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How Tyler Cole’s Bass Tournament Kayak is Rigged

provided by John E. Phillips 

Tyler Cole, from Manchester, Iowa, is the first Mossy Oak kayak tournament bass fisherman to be invited to join the Mossy Oak Fishing Team. We generally don’t think of Iowa as a place where you’ll see a large group of kayak fishermen, just as in the movie “Field of Dreams,” Iowa wasn’t known for having a baseball field in the middle of planted corn. 

Tyler Cole bass fishing kayak

I fish out of a Hobie Mirage Pro Angler 14 kayak and I like this kayak because it has a pedal-drive system, which means that I don’t have to use a paddle. I steer it with a rudder, and although this kayak is very light, it is also super stable. The feature I like the most is that it has a big front deck, so I can lay several rows of rods down on the dock, which makes changing out rods and bait handy and easy. I have a Lowrance Elite-9 Ti electronic. I primarily use my electronics when I practice for a tournament. I try to find inconsistencies in the bottom like drop-offs, ledges, ditches and other underwater structures, and that’s where the side-scanning feature of this electronic helps me out so much. I’ve learned that the bass usually will be holding on some type of bottom break or structure that’s different from the rest of the nearby bottom. 

My number-one spot in this tournament at Lake Chickamauga was when I located this underwater ditch that ran back into a small backwater area that was a very shallow flat. I could watch the shad come up out of the grass pads on either side of this ditch. When I first saw the shad, I knew that there had to be some type of fish in that grass and/or in the ditch that was pushing the shad to the surface. As I mentioned earlier, we had really cold weather just before the tournament had begun. On the tournament day, the sun came out and started warming up the backwaters and shallow flats. So, the shad were coming out of the grass, going up the ditch and heading toward that shallow-water flat where the water was warmer.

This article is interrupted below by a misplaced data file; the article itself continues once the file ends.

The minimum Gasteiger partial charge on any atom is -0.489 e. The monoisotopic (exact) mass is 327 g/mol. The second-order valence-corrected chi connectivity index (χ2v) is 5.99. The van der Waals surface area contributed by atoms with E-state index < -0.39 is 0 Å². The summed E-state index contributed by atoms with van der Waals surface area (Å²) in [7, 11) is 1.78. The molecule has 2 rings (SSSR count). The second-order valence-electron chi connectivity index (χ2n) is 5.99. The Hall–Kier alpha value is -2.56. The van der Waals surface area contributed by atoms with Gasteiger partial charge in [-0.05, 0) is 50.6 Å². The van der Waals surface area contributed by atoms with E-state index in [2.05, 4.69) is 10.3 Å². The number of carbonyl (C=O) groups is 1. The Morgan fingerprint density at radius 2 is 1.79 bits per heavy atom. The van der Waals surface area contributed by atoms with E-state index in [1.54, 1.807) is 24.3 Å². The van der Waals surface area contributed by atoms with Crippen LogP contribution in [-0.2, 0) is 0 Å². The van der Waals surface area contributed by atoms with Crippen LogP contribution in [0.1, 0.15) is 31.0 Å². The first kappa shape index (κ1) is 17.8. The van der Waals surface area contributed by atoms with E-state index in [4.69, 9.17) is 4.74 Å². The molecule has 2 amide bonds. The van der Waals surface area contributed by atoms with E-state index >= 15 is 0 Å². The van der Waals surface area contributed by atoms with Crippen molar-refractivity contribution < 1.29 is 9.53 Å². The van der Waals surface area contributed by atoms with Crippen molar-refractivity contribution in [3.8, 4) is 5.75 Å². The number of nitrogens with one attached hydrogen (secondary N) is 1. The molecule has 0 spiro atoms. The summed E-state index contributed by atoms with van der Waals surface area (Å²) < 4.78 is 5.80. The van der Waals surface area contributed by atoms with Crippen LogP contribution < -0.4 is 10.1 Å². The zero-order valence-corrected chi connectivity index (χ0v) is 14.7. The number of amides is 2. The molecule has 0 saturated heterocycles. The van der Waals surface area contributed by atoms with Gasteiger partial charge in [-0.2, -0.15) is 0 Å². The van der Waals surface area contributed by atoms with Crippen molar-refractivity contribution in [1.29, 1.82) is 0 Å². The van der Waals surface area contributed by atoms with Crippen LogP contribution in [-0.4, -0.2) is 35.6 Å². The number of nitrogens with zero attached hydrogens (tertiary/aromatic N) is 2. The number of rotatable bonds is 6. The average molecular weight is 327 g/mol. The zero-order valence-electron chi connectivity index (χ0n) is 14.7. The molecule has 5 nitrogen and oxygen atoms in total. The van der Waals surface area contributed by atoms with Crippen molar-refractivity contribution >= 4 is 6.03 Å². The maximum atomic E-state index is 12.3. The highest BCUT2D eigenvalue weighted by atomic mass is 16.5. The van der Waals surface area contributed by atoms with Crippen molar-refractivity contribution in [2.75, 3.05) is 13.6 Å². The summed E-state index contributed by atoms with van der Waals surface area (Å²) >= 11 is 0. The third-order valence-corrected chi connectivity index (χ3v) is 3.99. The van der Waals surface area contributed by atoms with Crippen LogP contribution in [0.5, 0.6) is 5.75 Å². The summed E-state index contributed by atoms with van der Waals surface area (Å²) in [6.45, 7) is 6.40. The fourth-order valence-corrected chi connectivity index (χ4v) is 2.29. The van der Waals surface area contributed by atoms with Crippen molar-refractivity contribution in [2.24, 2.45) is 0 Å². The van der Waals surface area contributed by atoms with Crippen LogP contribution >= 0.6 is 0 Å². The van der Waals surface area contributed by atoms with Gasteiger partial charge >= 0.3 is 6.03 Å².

I decided to fish a Booyah Pad Crasher frog. The air temperature the morning of the tournament was around 53 degrees, so I knew that the day would warm up. By the afternoon, the air temperature was about 70 degrees. Since the flat at the back of the ditch was only about 1-1/2 to 2 feet deep, I realized that the water probably would warm up quicker than the main lake or the shallow water of the main lake. I also knew that because the water I was fishing was really shallow, a fiberglass bass boat wouldn’t have been able to go in that shallow water so anglers could cast. And, that’s one of the biggest advantages of kayak fishing - I can get into many different places that a fiberglass bass boat can’t. Because I can move into these kinds of places with my kayak, I know I can find bass that haven’t seen a wide variety of artificial lures all day, every day. The frog I used, the Booyah Pad Crasher, was green with a yellow belly.

Tyler cole bassI was fishing Sufix 832 60-pound-test braided line and a Rain Shadow Revelation rod blank. I like that 7-foot, 6-inch heavy action rod because I can make long casts with it and usually get a good, hard, solid hook set. I have all my rods built by Hawkeye Custom Rods based in Peosta, Iowa, on those rod blanks. I was using a Lew’s SuperDuty Reel with an 8:1 gear ratio. When I cast the frog out, I slow crawled the frog on top of the grass. Most of the grass I was fishing in was dying, but there were a few green pockets of grass. I found that the bass I caught mostly were where the green grass was meeting the brown grass on points and fingers in the lake. 

The kayak bass-fishing tournaments are one-day tournaments. Another advantage I have with my kayak is that I have a Power Pole Micro Anchor, an AMP outdoors 100-amp lithium battery, and 12-volt battery and Supernova Lights on the front of the kayak. I have an inexpensive Bass Pro Shops Prowler side-mounted trolling motor that I only use when I’m moving from one spot to another.

When we reached the weigh-in, I was asked, “Did you think those five bass you caught would win the tournament?” and I said, “No,” because when I was driving down to Lake Chickamauga, I had decided that an angler would have to have between 95-96 inches of bass to win. At the weigh-in, the officials only called back the anglers in the top five, so I knew I’d finished at least in the top five. I only had 89-1/2-inches, however, that was the number of inches of bass needed on that day, in that tournament, and on that lake to win. All the bass I caught were largemouths. I felt extremely proud to have won my first kayak bass tournament after having been only competing for four years. 

In 2017, there was a tournament called The Champion of Champions where the top anglers from all the kayak bass-fishing clubs fished against each other on Lake Fork in Texas. I won that tournament and $6,500 and a trip to the Hobie Fishing World Championship held in Amal, Sweden.

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